What is oneironaut – The Art of Lucid Dreaming?
Oneironautics refers to the capacity to travel within a dream, usually on a conscious basis. A traveler in a dream can be called an oneironaut. The idea of one person being able to consciously travel or interact within the dream of a different individual, known variously as “dream telepathy”,”telepathic lucid dreaming” or “telepathic dreaming”, has been investigated in the fields of science and fantasy fiction.
In recent works, such an interaction is frequently depicted as a computer-mediated psychotherapeutic action, as is the case in the movies The Cell, and Paprika, as well as through the direct intervention of a different sleeping person, as in Inception, Dreamscape and Waking Life. The concept is also incorporated in the fantasy series The Wheel of Time as a skill “dreamwalkers” are able to use.
Envision being able to fly. Walk through walls. Shapeshift. Breathe underwater. Conjure loved ones – or total strangers – out of thin air. Contemplate about experiencing your nighttime dreams with the same awareness you possess right now – fully functioning memory, imagination, and self-awareness.
Imagine being able to use this power to be more inventive, solve problems, and identify a deep sense of well-being.
This is lucid dreaming, or the ability to know you are dreaming while you are in a dream, and then consciously explore and change the components of the dream.
Greek philosopher Aristotle observed: “generally when one is asleep, there is something in consciousness which declares that what then presents itself is but a dream”. One of the earliest references to personal experiences with lucid dreaming was by Marquis d’Hervey de Saint Denys, in his book – Les Reves et Les Moyens de Les Diriger: Observations Pratiques.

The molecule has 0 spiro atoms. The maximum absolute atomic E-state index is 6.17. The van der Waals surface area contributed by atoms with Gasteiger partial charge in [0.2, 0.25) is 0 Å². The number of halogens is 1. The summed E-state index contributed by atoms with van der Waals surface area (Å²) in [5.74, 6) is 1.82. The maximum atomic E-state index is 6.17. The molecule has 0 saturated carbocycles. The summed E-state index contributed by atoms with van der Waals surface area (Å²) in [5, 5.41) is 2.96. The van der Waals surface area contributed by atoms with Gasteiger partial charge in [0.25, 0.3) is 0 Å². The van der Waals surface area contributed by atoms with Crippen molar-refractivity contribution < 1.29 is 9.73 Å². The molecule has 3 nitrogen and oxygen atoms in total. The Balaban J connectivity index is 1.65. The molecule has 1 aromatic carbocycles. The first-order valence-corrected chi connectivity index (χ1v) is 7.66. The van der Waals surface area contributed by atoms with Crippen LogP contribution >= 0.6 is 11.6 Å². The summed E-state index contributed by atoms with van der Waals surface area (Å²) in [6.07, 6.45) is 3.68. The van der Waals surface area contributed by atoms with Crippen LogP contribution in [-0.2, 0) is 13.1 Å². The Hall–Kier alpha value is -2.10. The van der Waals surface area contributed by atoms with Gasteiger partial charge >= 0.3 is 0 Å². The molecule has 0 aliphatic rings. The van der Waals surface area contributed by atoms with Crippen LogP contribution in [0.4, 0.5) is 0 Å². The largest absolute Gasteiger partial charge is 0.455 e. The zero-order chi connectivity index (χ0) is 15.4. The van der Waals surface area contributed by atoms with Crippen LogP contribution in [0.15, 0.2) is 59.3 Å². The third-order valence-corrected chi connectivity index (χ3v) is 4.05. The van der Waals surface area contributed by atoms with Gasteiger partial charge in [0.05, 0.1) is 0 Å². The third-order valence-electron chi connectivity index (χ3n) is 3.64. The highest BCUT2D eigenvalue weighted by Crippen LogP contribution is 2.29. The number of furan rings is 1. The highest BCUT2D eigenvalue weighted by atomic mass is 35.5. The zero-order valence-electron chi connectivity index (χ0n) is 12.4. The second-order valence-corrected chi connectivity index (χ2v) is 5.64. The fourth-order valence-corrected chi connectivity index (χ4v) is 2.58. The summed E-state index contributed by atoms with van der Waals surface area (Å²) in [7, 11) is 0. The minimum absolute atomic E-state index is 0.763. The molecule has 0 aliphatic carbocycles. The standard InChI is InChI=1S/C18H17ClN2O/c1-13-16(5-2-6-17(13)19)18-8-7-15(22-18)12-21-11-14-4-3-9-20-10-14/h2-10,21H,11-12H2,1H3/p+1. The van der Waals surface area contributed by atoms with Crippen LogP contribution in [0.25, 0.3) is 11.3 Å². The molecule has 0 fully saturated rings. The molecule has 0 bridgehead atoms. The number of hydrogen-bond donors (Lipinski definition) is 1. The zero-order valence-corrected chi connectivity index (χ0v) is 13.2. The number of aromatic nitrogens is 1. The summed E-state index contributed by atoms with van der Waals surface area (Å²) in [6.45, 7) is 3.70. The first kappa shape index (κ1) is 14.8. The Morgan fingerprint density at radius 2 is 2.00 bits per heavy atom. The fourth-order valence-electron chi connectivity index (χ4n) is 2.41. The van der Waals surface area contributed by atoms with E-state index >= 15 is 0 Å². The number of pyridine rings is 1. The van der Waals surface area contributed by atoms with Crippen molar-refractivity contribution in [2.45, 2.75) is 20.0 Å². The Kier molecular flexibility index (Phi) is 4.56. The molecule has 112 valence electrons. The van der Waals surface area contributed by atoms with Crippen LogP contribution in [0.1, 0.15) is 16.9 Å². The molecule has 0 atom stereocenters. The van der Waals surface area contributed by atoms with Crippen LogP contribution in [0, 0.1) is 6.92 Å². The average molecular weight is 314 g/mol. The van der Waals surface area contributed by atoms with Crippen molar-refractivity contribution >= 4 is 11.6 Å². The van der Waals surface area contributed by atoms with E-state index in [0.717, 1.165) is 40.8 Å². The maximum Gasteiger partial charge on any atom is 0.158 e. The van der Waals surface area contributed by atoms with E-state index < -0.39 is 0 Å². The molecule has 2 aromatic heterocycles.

This French publication, originally published anonymously, translates as ‘Dreams and the ways to direct them: practical observations’. It accounts for Saint-Denys’ own experiences, although made also a comprehensive study of the phenomenon of lucid dreaming.
A trope in such works of fiction examine the implications if the sleeping protagonist should enter the sleeping brain of another, as opposed to allowing another individual to enter one’s own brain; the entering of another individual’s brain often results in unpleasant surprises, depending upon the mental state of the host or the preparedness of the guest.
Roger Zelazny’s 1966 sci-fi novella The Dream Master, which applies computer-mediated dream telepathy in a psychotherapeutic setting, spotlights on the protagonist’s growing struggle to keep his balance as he enters the brain of a fellow psychotherapist who is blind and subconsciously, destructively hungers for the visual stimuli upon which dreams predominantly depends.